The global and local Bayesian rates were also calculated to smooth out the proportion of cases detected by municipality. The first (Global Empirical Bayesian Estimator) smooths out the value of the municipality's detection coefficient compared to the mean of all others. The second (Local Bayesian Estimator) calculates this value also based on the mean of their proximities8.

Thematic maps were created to visualize the distribution of the gross detection coefficients by municipality, smoothed by the global and local Bayesian estimator. The grading of values was due to natural breaks (jerks).

A Proximity Matrix was created by contiguity. The Moran Index was calculated to verify the spatial dependence of the distribution of the gross detection coefficient and global and local Bayesian rates. The level of significance was set at 5%. The index ranges from -1 to +1: values close to +1 show positive autocorrelation; values close to -1 indicate negative spatial correlation; values close to 0 indicate the absence of spatial autocorrelation9.

The Moran scatter plot of the detection coefficient calculated by the Local Bayesian Estimator was used, and was viewed through BoxMap to identify areas with high values and proximal values in the same condition (Q1- High-High Pattern), areas with low values and with proximities also in the same condition (Q2- Low-Low Pattern), or areas in transition (Q3- High-Low Pattern and Q4- Low-High Pattern). The visualization of these clusters with statistically significant positive spatial autocorrelation was demonstrated through the MoranMap.

The UTI-COVID-19 beds were distributed through the creation of a vector layer of points superimposed on the BoxMap, with the location of beds in the municipalities, and the number of beds was its attribute. Categorization by point size was performed in ascending order to the number of beds.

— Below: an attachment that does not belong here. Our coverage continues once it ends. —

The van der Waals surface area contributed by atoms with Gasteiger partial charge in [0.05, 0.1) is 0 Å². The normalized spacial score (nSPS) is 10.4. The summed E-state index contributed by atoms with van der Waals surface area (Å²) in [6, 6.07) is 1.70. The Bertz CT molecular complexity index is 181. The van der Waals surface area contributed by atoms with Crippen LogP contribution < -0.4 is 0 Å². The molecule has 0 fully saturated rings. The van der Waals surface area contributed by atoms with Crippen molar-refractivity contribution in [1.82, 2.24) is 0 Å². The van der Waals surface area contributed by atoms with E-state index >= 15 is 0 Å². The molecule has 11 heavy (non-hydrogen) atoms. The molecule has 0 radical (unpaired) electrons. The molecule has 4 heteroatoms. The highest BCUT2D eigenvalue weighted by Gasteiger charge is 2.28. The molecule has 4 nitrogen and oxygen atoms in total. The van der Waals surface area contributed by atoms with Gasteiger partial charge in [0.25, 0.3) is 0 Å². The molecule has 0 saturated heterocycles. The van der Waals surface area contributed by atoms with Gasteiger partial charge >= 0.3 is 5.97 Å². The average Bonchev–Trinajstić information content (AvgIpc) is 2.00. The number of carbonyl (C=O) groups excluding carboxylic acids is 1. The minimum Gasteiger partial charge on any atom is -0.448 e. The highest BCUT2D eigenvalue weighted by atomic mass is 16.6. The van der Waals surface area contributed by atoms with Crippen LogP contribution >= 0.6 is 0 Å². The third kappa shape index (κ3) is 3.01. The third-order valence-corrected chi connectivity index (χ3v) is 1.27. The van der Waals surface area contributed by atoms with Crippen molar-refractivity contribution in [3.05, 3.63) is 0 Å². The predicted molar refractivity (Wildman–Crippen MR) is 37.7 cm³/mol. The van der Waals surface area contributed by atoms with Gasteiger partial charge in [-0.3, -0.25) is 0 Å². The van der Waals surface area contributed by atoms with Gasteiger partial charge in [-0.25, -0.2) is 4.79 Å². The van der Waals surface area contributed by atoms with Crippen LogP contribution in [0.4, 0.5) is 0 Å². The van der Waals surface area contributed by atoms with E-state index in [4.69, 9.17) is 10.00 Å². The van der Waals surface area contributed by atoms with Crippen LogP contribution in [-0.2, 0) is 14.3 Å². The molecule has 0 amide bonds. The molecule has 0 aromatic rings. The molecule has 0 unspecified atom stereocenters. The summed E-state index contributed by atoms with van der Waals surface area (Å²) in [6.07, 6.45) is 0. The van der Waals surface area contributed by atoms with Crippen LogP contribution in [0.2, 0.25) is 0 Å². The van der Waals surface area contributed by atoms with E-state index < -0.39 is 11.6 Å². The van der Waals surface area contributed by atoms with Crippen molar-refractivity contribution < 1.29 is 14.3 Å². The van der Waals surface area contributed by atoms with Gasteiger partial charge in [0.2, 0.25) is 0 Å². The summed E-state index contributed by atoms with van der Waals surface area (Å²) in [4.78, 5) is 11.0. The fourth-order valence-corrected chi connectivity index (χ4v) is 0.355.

Excel 2013, Terraview 4.2.2, and Qgis 2.18.0 programs were employed. The study observed policies involving human research. The study was not submitted to a research ethics committee because it used public domain data.

Results

Concerning COVID-19, the state of Ceará currently has 33 cases/100,000 inhabitants. Most of the cases of the disease included in the study are concentrated in the metropolitan region of Fortaleza (Figure 1). The capital of Ceará has the highest number of cases (2,540 people detected with COVID-19), representing approximately 85% of all cases. Most municipalities had up to seven cases.

Source: IntegraSUS (2020).

Figure 1 Distribution of the number of COVID-19 cases detected in Ceará by municipality, Ceará, Brazil, 2020. 

The illustration below (Figure 2) shows the distribution of the crude coefficient of detection of COVID-19 cases (Figure 2A), smoothed by the global Bayesian (Figure 2B) and local Bayesian (Figure 2C) estimators. The Moran indices and the respective p-values are shown below. The Moran index with positive spatial autocorrelation was calculated based on the local Bayesian estimator, with a value of 0.66 (p = 0.001).

Source: IntegraSUS; TabNet.

Figure 2 Coefficient of detection of COVID-19 cases in the state of Ceará, Brazil – crude, smoothed by the global and local Bayesian estimator, 2020.Moran Index. Crude detection coefficient = 0.45 (p = 00.1). Smoothed by the Global Bayesian Estimator = 0.43 (p = 00.1). Smoothed by the Local Bayesian Estimator = 0.66 (p = 00.1). 

Considering the raw data, 98 municipalities did not report COVID-19 cases. The local Bayesian detection coefficient reveals that the highest detection coefficients are concentrated in the capital (94.6 cases/100,000 inhabitants) and the municipalities of the Metropolitan Region, such as Eusébio (70.9/100,000), Aquiraz (54.3/100,000), Itaitinga (29.8/100,000), Maracanaú (29.1/100,000), and Caucaia (22.4/100,000). Moreover, municipalities in the central part of the state, such as Quixadá and Jaguaribe, also have higher values (both with 14.8 cases/100,000 inhabitants). Some municipalities of the west coast and southern part of Ceará have no recorded cases or a lower detection coefficient.